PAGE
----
DUSK TO DIGITAL: Perhaps better known in the brick-and-mortar club land for his work with Jet Engine Dragons and Beast Mode, guitarist Corey Flowers is also an accomplished classical guitarist and composer. Indeed, he holds both a minor in composition and a doctorate in guitar performance from the University of Georgia. His newest solo work is titled For Starless Nights and Quiet Times. The five pieces here showcase Flowers’ talent in a taut package which serves as a nice insight into his sense of structure with regard to his other projects. This isn’t in any way an easy listening record or a by-the-numbers classical guitar record. Reflective of its title, the pieces here contain soothingly calm sections accompanied by huge swaths of despair-ridden emptiness and coldness. Also, this is fully electric and, as such, reveals a musical kinship to both black metal and experimental metal in ways that an acoustic rendering would not. Check it out at coreyflowers.bandcamp.com.
THOUGHTS AND PRAYERS: Longtime experimenter Michael Pierce, who’s spent several years now making music with Wet Garden and as the solo act Leisure Service, has a new project named sweetearthflying. And what does everyone with a new project do? Make a record, that’s what. This one is named spells to hasten the end of u.s. imperialism, and is—purportedly, but I’ve no reason to believe otherwise—11 spells dedicated to the realization of its title. I have it on good authority that Pierce used “a modular synthesizer called the Ciat-Lonbarde Cocoquantus. The circuit board of the Cocoquantus is laid out based on a map of the Pentagon, and these musical excursions are actual spells…[performed] against the U.S. military industrial complex.” Each of the 11 tracks is improvisational, and though they were each recorded the same day (July 4, natch!), they do seem to arrive as movements. Spells 1–4 act as an invocation of sorts, introducing the listener to the project via aggressive and purposefully disjointed electro bit-n-bobs. Tracks 4–7 calm down only in the very slightest way, but, not insignificantly, introduce the first barely-there instances of melody and guitar. Finally, tracks 8–11 wrap it all up while bringing the tension back up a decent amount. Further, the listener gets all of this through head-splitting monophonic delivery. The best tracks here are the ones with room to breathe, and that would mean Spells 8 and 11. Man, I dunno. I mean, the Yippies tried to levitate the Pentagon back in ’67 for the purposes of having all the illness tumble out of it, thus bringing an end to the war in Vietnam. Pierce’s purpose here is much broader, and Norman Mailer is dead. So if you dig his thing, he’s gonna need your support. Point your magic wand toward sweetearthflying.bandcamp.com, and get in on this.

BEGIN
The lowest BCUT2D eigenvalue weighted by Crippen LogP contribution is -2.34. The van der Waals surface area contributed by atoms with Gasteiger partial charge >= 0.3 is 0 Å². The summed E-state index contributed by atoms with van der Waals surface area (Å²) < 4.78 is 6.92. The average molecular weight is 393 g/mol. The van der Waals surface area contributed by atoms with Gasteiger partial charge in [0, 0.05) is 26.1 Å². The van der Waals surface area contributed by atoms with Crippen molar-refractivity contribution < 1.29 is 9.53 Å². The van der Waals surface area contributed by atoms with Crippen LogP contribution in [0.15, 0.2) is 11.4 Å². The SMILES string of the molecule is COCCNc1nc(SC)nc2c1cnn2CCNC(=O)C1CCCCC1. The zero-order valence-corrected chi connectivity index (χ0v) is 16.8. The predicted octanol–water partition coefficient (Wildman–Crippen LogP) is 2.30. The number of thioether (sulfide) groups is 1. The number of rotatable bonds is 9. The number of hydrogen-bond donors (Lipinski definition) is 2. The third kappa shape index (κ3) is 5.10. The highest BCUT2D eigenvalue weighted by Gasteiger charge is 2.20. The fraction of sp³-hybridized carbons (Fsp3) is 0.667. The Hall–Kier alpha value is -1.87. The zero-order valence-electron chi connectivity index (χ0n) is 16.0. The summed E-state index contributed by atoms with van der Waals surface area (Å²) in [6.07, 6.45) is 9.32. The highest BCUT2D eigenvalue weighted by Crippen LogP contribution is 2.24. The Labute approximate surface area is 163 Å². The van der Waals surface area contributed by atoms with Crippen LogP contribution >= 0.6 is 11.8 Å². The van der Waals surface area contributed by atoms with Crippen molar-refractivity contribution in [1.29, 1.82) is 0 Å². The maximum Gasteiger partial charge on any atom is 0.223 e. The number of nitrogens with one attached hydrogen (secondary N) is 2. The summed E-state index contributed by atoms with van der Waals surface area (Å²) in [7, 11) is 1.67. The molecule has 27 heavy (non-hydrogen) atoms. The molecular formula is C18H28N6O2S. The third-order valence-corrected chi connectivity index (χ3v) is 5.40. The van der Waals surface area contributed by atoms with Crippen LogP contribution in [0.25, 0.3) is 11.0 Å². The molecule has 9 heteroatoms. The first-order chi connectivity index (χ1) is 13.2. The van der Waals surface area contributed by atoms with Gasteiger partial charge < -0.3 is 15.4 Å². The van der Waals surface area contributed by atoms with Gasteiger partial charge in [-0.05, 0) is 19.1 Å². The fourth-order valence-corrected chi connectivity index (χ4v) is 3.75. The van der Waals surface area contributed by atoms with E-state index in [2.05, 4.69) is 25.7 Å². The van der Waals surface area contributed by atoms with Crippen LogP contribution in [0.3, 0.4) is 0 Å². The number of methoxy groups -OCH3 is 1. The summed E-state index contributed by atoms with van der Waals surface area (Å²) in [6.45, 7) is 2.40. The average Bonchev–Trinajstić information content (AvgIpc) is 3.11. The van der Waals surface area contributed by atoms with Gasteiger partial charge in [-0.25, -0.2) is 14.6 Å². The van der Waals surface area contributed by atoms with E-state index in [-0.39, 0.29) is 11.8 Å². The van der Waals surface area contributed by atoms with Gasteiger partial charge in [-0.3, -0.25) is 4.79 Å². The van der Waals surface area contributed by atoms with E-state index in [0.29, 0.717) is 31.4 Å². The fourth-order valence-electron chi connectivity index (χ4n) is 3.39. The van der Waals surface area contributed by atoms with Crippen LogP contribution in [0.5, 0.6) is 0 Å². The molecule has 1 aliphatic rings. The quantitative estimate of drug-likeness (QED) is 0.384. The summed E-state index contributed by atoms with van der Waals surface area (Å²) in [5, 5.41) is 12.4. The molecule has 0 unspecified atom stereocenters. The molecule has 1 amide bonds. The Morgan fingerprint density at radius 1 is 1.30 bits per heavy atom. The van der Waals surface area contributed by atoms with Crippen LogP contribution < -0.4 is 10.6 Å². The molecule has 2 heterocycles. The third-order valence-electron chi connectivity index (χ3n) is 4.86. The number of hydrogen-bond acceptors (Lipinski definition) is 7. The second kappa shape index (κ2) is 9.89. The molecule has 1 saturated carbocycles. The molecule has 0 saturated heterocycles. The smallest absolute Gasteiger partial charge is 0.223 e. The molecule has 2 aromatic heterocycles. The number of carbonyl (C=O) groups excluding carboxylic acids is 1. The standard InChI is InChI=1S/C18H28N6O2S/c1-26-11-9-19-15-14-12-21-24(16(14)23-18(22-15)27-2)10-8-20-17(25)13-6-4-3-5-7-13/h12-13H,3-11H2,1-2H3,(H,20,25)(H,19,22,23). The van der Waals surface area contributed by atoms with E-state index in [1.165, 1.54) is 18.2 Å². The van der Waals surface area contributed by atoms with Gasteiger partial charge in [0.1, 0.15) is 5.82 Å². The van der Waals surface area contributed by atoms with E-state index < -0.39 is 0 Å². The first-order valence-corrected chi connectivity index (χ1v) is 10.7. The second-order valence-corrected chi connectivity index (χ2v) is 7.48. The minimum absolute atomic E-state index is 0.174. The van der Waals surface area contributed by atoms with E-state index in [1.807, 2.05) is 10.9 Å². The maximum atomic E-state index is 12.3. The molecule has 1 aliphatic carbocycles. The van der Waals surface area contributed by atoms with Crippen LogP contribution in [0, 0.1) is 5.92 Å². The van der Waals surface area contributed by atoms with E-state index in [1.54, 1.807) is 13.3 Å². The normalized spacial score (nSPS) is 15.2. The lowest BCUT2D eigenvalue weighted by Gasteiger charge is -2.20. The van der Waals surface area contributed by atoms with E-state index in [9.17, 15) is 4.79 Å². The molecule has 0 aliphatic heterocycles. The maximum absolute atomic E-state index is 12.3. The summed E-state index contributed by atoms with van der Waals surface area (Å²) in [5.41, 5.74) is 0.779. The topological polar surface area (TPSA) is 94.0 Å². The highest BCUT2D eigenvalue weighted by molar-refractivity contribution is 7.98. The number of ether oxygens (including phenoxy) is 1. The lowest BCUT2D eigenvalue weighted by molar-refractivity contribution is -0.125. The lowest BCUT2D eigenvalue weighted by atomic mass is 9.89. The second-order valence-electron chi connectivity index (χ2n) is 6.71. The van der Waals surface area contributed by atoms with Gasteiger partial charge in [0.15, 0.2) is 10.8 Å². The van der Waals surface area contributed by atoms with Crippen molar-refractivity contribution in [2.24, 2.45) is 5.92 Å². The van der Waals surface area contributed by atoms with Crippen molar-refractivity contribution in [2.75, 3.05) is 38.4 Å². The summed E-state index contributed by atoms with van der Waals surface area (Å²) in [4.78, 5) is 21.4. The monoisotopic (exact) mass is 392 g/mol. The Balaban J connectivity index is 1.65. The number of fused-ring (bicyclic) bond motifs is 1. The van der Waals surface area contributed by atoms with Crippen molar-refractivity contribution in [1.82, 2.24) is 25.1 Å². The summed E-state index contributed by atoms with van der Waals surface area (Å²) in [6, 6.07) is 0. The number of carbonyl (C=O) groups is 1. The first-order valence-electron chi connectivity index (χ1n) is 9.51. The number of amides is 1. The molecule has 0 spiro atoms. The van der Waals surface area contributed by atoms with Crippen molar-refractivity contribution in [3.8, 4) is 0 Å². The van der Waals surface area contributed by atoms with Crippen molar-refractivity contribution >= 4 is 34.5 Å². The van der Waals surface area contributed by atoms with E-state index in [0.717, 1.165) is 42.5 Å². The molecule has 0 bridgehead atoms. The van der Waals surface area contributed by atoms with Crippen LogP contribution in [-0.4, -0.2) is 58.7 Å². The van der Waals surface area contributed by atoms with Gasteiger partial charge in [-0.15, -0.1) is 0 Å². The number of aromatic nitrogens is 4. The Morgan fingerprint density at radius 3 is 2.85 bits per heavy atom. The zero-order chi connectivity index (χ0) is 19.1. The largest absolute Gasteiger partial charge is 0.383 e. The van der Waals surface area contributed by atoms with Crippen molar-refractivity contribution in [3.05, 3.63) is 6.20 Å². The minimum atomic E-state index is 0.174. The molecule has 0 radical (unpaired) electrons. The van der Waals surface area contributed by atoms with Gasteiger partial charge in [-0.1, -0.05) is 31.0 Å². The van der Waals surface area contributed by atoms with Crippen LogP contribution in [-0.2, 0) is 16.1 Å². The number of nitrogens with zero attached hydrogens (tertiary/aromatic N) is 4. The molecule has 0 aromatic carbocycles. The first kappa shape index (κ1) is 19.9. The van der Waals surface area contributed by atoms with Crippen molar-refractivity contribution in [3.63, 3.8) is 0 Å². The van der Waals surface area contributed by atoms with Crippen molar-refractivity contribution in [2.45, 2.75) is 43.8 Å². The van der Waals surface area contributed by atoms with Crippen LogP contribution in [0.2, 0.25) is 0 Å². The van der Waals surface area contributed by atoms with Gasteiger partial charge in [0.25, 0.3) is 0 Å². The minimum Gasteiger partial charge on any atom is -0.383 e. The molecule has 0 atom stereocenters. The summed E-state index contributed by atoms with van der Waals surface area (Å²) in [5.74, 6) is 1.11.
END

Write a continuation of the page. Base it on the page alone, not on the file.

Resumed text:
TWIN ENGINES: There’s a new split cassette available between Wuornos and Ihlyatt. Although you can only preview two tracks without laying down some bucks, each is a representation of the artists involved. Wuornos has “bright the hawk’s flight on the empty sky” up for listening, and it draws in the listener with a nicely repetitive melody before breaking off into a modulating howl which then disintegrates into a screech. Ihlyatt’s preview track, “A Quietly Humming White Box” sounds like exactly that; something ill-grounded that creates a slightly irritating digital earwig. This would be a cool jam to experience in person but this particular track isn’t terribly compelling, which was surprising as Ihlyatt’s other recent work most certainly has been. At any rate, this is also available digitally, but the tapes are limited to an edition of 15. Press the play button over at pisshelltapes.bandcamp.com, and see what you think.
PURE POP FOR NOW PEOPLE: I’ve written a hell of a lot about our local noise/experimental scene over the past few months, so here’s something that’s decidedly… not that. Pure pop rock band Cloudland has steadily released singles and EPs since 2017, the latest single being “Walking Away,” which came out July 10. More than any other local artist I can think of, this band is 100% of its time. Current fans of Imagine Dragons, Twenty One Pilots, et al will feel quite at home with these dudes on the stereo. Importantly, to me at least, there’s no trace of cynicism anywhere across their multiple tunes. No contempt for their audience, no marked lack of hope, and also no clear aping of anyone else, modern influences notwithstanding. Maybe it’s because of our current inundation of bad news, bad vibes and overall global gloom that Cloudland, who as recently as a year ago might have seemed painfully earnest, is today a much needed moment of fresh air. Find these guys on Spotify, or head to cloudlandband.com for more information.
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